With the FLRW equations we can get solutions for a matter dominated closed universe in which the finale is an ultimate collapse, but this is only in terms of $a$ (the scale factor) and $t$ (time) and some $q_0$ and $\theta$:

$a = {\frac {q_0}{2 q_0 -1 } } (cosh (\theta) -1) $, (1)

$t = {\frac {q_0}{2 q_0 -1 } } (sinh(\theta) - \theta)$ (2)

where $dt=a d\theta$

Unfortunately, the FLRW does not show that the model should collapse into a black hole. So it only tells you when things might end depending on $q_0$. So I will appreciate if someone can give me an opinion of whether the following solution is appropriate for a universe that has collapsed into a black hole. Please feel free to rip it apart if necessary. And secondly, how can the final black hole equation be factored into the FLRW solution to get a complete model? Here it goes.

First the energy of the matter is simply:

$E_{m}= M c^2$ (3)

The gravitational potential energy $U$ of the universe is (see http://arxiv.org/abs/1004.1035):

$U = - \frac {3 G M^2} {5 R}$ (4)

For a particle away from the event horizon the Newtonian gravity is simply:

$g r^2 = G M $ (5)

where $r$ is the radial coordinate of the observer. If I assume that $U = E$ once the universe has completely collapsed then I get,

$Mc^2 = - \frac {3 G M^2} {5 R}$ (6)

Substituting (5), I get:

$c^2 = - \frac {3 r^2 g}{5R}$ (7)

And finally,

$R = - \frac{3}{5} \frac {r^2 g}{c^2}$ (8)

Now it turns out that the formula for the Schwarzschild radius in Newtonian gravitational fields is remarkably similar http://en.wikipedia.org/wiki/Schwarzschild_radius):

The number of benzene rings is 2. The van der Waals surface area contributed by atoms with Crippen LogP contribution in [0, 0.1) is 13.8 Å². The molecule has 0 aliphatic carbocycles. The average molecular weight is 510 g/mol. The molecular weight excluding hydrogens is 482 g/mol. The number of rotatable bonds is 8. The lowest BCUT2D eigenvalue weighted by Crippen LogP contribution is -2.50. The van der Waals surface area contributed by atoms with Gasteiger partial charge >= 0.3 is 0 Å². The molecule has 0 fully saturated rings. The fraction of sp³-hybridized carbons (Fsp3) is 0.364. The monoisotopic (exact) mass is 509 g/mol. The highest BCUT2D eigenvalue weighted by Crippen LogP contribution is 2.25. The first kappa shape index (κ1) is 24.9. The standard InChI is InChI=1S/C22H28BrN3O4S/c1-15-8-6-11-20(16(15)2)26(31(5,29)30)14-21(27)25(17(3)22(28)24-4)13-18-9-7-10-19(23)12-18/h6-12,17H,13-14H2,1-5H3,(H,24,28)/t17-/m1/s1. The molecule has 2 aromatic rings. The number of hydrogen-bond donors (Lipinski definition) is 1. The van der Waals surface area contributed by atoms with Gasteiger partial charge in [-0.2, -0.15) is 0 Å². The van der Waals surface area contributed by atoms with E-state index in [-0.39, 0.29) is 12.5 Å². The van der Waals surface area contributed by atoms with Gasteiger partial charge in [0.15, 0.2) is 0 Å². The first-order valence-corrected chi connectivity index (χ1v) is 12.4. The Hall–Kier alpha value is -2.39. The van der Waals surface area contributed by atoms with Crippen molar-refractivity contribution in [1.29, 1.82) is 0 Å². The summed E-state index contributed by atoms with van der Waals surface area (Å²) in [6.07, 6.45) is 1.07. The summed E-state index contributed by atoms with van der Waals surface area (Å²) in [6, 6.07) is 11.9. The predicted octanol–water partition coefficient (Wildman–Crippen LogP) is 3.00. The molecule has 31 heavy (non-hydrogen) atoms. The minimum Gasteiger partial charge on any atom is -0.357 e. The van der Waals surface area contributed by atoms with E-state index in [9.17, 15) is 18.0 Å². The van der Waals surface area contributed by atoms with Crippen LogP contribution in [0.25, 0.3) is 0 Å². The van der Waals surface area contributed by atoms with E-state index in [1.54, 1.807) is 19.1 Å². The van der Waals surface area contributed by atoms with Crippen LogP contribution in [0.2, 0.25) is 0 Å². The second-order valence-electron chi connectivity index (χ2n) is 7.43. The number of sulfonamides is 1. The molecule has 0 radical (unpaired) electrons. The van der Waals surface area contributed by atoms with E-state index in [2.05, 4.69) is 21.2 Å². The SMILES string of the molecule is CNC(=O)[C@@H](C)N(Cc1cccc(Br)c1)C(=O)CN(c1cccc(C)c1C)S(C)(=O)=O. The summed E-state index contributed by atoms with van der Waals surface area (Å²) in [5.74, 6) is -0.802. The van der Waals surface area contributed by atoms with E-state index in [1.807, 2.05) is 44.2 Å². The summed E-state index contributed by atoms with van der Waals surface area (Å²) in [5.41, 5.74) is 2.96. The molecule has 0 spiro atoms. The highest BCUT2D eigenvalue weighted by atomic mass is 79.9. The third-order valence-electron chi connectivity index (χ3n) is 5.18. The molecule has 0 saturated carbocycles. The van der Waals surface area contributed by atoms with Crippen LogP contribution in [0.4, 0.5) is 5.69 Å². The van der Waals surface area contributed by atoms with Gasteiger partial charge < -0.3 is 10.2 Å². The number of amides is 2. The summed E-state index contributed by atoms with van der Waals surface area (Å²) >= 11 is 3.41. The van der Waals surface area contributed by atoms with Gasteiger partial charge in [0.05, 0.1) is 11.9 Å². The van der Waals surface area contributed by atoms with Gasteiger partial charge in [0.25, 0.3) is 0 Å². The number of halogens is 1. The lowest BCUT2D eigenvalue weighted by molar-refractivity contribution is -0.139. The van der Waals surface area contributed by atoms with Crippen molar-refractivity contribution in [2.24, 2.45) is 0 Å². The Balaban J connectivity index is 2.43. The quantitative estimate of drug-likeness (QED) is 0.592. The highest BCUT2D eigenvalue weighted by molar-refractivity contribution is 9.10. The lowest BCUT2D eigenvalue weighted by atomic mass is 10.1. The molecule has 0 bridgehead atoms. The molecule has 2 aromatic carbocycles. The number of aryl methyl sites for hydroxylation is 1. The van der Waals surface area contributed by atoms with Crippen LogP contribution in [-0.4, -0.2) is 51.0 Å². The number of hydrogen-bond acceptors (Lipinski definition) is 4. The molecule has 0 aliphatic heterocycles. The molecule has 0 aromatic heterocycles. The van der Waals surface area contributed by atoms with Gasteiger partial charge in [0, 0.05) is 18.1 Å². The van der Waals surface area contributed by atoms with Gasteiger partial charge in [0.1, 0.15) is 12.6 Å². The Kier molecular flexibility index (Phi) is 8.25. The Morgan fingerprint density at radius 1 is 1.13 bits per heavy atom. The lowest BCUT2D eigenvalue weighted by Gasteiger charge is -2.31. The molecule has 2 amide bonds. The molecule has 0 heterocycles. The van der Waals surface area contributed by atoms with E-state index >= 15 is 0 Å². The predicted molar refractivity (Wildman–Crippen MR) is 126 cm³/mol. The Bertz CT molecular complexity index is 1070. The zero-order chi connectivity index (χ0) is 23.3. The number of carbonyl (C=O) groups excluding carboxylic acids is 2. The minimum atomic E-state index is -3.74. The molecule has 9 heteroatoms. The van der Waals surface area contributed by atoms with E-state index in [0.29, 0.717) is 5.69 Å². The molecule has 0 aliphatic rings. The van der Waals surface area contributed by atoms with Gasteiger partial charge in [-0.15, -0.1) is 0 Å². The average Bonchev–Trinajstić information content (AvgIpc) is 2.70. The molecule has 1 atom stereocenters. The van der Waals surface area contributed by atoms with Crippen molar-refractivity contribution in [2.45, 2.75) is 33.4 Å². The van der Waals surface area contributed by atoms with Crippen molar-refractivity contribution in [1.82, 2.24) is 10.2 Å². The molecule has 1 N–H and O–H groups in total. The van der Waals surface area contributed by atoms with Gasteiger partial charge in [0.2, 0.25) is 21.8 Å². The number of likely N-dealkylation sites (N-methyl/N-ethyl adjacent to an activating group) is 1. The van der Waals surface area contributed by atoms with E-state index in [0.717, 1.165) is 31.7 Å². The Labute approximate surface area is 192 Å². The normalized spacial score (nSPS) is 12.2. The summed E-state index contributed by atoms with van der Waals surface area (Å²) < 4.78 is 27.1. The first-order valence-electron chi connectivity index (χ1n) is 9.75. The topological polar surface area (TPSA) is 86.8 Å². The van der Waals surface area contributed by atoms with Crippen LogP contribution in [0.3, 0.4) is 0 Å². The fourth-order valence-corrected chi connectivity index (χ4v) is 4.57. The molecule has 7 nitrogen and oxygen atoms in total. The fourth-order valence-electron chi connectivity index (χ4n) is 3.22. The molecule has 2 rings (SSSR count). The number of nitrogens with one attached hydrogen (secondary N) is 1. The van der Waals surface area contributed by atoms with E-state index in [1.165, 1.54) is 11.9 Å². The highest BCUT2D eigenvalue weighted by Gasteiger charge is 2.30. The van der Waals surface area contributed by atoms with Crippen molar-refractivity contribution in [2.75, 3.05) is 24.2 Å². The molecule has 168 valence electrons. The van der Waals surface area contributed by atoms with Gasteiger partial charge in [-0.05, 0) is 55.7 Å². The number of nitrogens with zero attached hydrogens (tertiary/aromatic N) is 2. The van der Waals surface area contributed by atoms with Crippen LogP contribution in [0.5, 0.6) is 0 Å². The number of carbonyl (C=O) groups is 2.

$R_s = 2 \frac {r^2 g} {c^2}$ (9)

The obvious issue here is that I got the constant $-3/5$ instead $2$. So the real question now is, are these computations correct and there is a reason for the difference? (for example, a supermassive BH Universe is not the same as your conventional BH). Or is it this a completely wrong approach that yields a completely wrong answer? If wrong, what is the right answer? Note that I tried to avoid solutions with $M$ and $G$ because that results in absurd answers such as those arrived in If the observable universe were compressed into a super massive black hole, how big would it be? (i.e., the radius of the BH would turn out larger than the current radius of the Universe, etc, etc).

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    $\begingroup$ grwiki.physics.ncsu.edu/wiki/Oppenheimer-Snyder_Collapse $\endgroup$ – Jerry Schirmer Feb 11 '14 at 1:18
  • $\begingroup$ @jerry-schirmer I must say that is an excellent reference with a great answer since it combines the Friedman equation with the Schwarzchild. I am however still a bit curious if the approach that I was taking was correct and, if not, why not. $\endgroup$ – Luis Feb 11 '14 at 6:25
  • $\begingroup$ @jerry-schirmer Also I am not quite sure how to use the Oppenheimer-Snyder model for calculating total time. The way I read it is that R(0) would be the current radius of the Universe and M would be the total mass. So the final t = ... equation gives imaginary numbers because R(0)/2M is an infinitesimal number and subtracting -1 is just $\sqrt-1$. So given the M and R(0) which is easily estimated and the only two parameters I really need other than t'', I am not sure how to use them. Some hint would really help. $\endgroup$ – Luis Feb 11 '14 at 16:47

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